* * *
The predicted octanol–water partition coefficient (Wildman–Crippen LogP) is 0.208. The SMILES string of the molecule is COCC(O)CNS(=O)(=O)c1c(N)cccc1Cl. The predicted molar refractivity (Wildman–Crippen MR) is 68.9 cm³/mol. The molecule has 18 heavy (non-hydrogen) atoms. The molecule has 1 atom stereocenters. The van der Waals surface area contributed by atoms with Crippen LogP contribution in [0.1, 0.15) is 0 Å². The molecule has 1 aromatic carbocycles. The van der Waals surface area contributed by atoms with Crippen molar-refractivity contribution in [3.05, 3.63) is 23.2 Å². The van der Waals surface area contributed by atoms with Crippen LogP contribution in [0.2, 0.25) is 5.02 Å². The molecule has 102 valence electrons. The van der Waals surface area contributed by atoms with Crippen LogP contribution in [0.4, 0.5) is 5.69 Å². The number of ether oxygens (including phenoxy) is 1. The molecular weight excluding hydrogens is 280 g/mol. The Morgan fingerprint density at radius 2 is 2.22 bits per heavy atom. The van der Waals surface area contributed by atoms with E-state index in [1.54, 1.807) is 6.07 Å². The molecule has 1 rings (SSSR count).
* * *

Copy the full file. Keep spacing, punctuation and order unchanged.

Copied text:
The predicted octanol–water partition coefficient (Wildman–Crippen LogP) is 0.208. The SMILES string of the molecule is COCC(O)CNS(=O)(=O)c1c(N)cccc1Cl. The predicted molar refractivity (Wildman–Crippen MR) is 68.9 cm³/mol. The molecule has 18 heavy (non-hydrogen) atoms. The molecule has 1 atom stereocenters. The van der Waals surface area contributed by atoms with Crippen LogP contribution in [0.1, 0.15) is 0 Å². The molecule has 1 aromatic carbocycles. The van der Waals surface area contributed by atoms with Crippen molar-refractivity contribution in [3.05, 3.63) is 23.2 Å². The van der Waals surface area contributed by atoms with Crippen LogP contribution in [0.2, 0.25) is 5.02 Å². The molecule has 102 valence electrons. The van der Waals surface area contributed by atoms with Crippen LogP contribution in [0.4, 0.5) is 5.69 Å². The number of ether oxygens (including phenoxy) is 1. The molecular weight excluding hydrogens is 280 g/mol. The Morgan fingerprint density at radius 2 is 2.22 bits per heavy atom. The van der Waals surface area contributed by atoms with E-state index in [1.54, 1.807) is 6.07 Å². The molecule has 1 rings (SSSR count).